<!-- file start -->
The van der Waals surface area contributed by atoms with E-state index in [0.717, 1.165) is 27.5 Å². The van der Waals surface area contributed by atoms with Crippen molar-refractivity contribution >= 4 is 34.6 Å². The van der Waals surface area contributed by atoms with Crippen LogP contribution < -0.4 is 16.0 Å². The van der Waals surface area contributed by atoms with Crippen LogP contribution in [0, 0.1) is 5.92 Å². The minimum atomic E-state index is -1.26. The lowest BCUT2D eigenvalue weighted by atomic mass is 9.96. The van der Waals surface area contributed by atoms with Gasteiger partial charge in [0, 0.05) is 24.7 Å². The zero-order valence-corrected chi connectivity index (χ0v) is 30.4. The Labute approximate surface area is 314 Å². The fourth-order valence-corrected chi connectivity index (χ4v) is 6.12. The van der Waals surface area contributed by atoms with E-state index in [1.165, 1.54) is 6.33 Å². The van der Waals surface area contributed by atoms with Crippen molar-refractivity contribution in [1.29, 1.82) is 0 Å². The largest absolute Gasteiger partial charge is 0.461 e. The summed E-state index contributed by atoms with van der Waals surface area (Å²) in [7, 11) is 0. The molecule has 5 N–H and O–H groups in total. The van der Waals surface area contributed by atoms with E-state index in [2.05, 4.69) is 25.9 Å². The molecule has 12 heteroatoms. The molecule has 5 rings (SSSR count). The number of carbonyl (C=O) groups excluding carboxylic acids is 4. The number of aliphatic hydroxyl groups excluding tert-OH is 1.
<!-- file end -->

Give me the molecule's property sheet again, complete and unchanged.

The van der Waals surface area contributed by atoms with E-state index in [0.717, 1.165) is 27.5 Å². The van der Waals surface area contributed by atoms with Crippen molar-refractivity contribution >= 4 is 34.6 Å². The van der Waals surface area contributed by atoms with Crippen LogP contribution < -0.4 is 16.0 Å². The van der Waals surface area contributed by atoms with Crippen LogP contribution in [0, 0.1) is 5.92 Å². The minimum atomic E-state index is -1.26. The lowest BCUT2D eigenvalue weighted by atomic mass is 9.96. The van der Waals surface area contributed by atoms with Gasteiger partial charge in [0, 0.05) is 24.7 Å². The zero-order valence-corrected chi connectivity index (χ0v) is 30.4. The Labute approximate surface area is 314 Å². The fourth-order valence-corrected chi connectivity index (χ4v) is 6.12. The van der Waals surface area contributed by atoms with E-state index in [1.165, 1.54) is 6.33 Å². The van der Waals surface area contributed by atoms with Crippen molar-refractivity contribution in [1.29, 1.82) is 0 Å². The largest absolute Gasteiger partial charge is 0.461 e. The summed E-state index contributed by atoms with van der Waals surface area (Å²) in [7, 11) is 0. The molecule has 5 N–H and O–H groups in total. The van der Waals surface area contributed by atoms with E-state index in [2.05, 4.69) is 25.9 Å². The molecule has 12 heteroatoms. The molecule has 5 rings (SSSR count). The number of carbonyl (C=O) groups excluding carboxylic acids is 4. The number of aliphatic hydroxyl groups excluding tert-OH is 1.